Subatomic Party Girls: Simms and Bowers had the stones to use the line ‘Do you realize we’re floating in space’ unironically. Props.


Hugh Likes Comics: Saga # 1

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Hugh Likes Comics: Saga #1

Written by Brian K. Vaughan

Art by Fiona Staples

Lettering and Design by Fonographics


Saga is a great comic.

It is the story of a young couple who struggle to build a life for themselves in spite of being caught on opposite sides of a terrible war. Hardly a new idea, but Vaughan throws some big twists into the mix. This isn’t their love story. It starts with the birth of their daughter. And the parents are from two alien species that have been fighting an intergalactic war for as long as recorded history.

Marko is an escaped prisoner of war. Alana is the guard who helped him escape, and everyone on both sides wants them dead. Alana just gave birth to their daughter, and the only things they have to protect them is his magic, her gun, and a dubious treasure map. That’s an epic challenge that only a pair of extraordinary individuals could accomplish.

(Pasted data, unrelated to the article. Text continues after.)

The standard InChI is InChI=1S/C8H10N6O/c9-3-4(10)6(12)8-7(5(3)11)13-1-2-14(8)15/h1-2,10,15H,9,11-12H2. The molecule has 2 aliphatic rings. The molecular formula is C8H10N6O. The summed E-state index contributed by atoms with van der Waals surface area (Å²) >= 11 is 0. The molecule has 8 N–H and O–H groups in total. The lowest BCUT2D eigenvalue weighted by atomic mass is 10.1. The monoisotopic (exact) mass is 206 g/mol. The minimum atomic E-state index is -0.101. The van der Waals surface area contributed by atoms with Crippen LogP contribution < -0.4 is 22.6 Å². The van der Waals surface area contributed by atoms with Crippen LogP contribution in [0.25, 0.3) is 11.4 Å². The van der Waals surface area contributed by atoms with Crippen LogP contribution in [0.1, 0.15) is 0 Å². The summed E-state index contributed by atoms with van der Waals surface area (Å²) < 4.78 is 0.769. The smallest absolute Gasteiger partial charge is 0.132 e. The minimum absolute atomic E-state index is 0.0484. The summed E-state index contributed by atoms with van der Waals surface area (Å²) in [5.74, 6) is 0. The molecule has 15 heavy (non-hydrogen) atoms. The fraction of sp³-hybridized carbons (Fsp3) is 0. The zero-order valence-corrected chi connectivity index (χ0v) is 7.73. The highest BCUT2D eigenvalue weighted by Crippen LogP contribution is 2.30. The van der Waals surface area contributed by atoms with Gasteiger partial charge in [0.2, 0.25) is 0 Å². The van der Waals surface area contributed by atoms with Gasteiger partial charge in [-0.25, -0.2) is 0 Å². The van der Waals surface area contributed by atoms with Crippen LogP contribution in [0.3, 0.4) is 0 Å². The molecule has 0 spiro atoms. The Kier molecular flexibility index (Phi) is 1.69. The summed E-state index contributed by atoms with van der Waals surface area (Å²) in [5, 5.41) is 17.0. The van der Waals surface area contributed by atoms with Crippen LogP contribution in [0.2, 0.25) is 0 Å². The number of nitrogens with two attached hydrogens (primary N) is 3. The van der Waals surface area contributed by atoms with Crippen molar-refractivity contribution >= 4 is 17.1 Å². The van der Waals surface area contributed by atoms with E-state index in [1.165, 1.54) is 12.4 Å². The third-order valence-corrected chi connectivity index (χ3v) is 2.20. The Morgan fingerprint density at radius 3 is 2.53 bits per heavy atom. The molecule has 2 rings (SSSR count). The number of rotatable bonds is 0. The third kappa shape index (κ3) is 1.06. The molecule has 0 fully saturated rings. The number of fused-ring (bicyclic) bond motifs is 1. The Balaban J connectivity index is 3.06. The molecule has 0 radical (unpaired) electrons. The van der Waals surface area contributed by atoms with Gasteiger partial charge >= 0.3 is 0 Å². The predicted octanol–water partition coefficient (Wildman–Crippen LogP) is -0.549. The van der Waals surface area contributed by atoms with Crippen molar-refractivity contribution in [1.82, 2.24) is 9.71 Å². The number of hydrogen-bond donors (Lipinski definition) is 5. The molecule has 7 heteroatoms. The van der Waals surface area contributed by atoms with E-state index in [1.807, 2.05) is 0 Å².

But Marko and Alana aren’t heroes by any stretch of the imagination. Much like his previous work, the epic “Y the Last Man,” Vaughan is telling a story of ordinary people in extraordinary circumstances. The fact that this particular set of circumstances is on a fantastical world on the far side of a distant galaxy only goes to show his talent as a writer.

Saga,” much like that other big-time SF series, (You know the one, also begins with an ‘S’ it’s on the tip of my tongue) is the kind of space fantasy that only comes around once in a generation, and rewrites all the rules. Space fiction is primarily divided by scope. Either it is sprawling Space Opera, with grand scale battles and political maneuverings, or it is more personal and sociological fiction focusing on single characters and personal events. Saga does both, and does it in a brilliant way that satisfies the need for personal drama in the new family’s bid for freedom, and the large canvas as we see the robots, wizards, spies and bounty hunters all line up their sights on the helpless couple and their newborn.

Staple’s gorgeous and provocative art seals the deal. The opening birth scene, while not quite as in-your-face as “Miracle-Man,” doesn’t shy away. Especially when two teams of police interrupt to apprehend the fugitives. Another fine point to the art is the hand-lettered narration, which is incorporated directly in the images.

I won’t spoil any more of the plot, but Vaughan and Staples have me firmly on board for more. Right now, Saga #1 is free on Comixology. I recommend you go take advantage of that.